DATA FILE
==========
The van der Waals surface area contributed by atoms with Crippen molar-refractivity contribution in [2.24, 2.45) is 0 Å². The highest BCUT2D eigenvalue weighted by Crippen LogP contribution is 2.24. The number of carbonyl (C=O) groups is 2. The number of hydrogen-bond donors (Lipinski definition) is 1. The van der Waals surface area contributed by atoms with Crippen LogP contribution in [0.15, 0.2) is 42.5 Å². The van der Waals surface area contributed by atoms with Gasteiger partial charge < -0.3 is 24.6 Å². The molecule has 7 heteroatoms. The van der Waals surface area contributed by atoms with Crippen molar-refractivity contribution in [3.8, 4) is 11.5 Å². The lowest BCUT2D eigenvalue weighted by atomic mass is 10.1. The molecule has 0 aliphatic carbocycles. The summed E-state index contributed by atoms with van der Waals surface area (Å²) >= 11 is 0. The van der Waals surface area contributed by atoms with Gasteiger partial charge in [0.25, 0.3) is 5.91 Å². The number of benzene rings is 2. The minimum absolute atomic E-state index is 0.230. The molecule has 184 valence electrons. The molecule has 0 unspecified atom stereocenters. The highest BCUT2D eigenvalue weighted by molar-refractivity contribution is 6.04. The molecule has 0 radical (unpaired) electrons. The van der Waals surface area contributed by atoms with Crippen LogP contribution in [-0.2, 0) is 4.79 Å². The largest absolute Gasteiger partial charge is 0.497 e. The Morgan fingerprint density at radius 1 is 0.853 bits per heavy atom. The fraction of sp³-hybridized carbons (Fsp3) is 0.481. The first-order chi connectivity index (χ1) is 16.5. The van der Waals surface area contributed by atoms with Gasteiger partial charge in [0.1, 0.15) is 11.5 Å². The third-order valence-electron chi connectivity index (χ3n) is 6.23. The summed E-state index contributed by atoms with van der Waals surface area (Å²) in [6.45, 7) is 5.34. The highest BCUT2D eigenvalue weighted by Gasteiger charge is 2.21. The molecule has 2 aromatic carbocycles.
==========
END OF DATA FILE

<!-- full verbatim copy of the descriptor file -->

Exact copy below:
The van der Waals surface area contributed by atoms with Crippen molar-refractivity contribution in [2.24, 2.45) is 0 Å². The highest BCUT2D eigenvalue weighted by Crippen LogP contribution is 2.24. The number of carbonyl (C=O) groups is 2. The number of hydrogen-bond donors (Lipinski definition) is 1. The van der Waals surface area contributed by atoms with Crippen LogP contribution in [0.15, 0.2) is 42.5 Å². The van der Waals surface area contributed by atoms with Gasteiger partial charge < -0.3 is 24.6 Å². The molecule has 7 heteroatoms. The van der Waals surface area contributed by atoms with Crippen molar-refractivity contribution in [3.8, 4) is 11.5 Å². The lowest BCUT2D eigenvalue weighted by atomic mass is 10.1. The molecule has 0 aliphatic carbocycles. The summed E-state index contributed by atoms with van der Waals surface area (Å²) >= 11 is 0. The van der Waals surface area contributed by atoms with Gasteiger partial charge in [0.25, 0.3) is 5.91 Å². The number of benzene rings is 2. The minimum absolute atomic E-state index is 0.230. The molecule has 184 valence electrons. The molecule has 0 unspecified atom stereocenters. The highest BCUT2D eigenvalue weighted by molar-refractivity contribution is 6.04. The molecule has 0 radical (unpaired) electrons. The van der Waals surface area contributed by atoms with Crippen LogP contribution in [-0.2, 0) is 4.79 Å². The largest absolute Gasteiger partial charge is 0.497 e. The Morgan fingerprint density at radius 1 is 0.853 bits per heavy atom. The fraction of sp³-hybridized carbons (Fsp3) is 0.481. The first-order chi connectivity index (χ1) is 16.5. The van der Waals surface area contributed by atoms with Gasteiger partial charge in [0.1, 0.15) is 11.5 Å². The third-order valence-electron chi connectivity index (χ3n) is 6.23. The summed E-state index contributed by atoms with van der Waals surface area (Å²) in [6.45, 7) is 5.34. The highest BCUT2D eigenvalue weighted by Gasteiger charge is 2.21. The molecule has 2 aromatic carbocycles.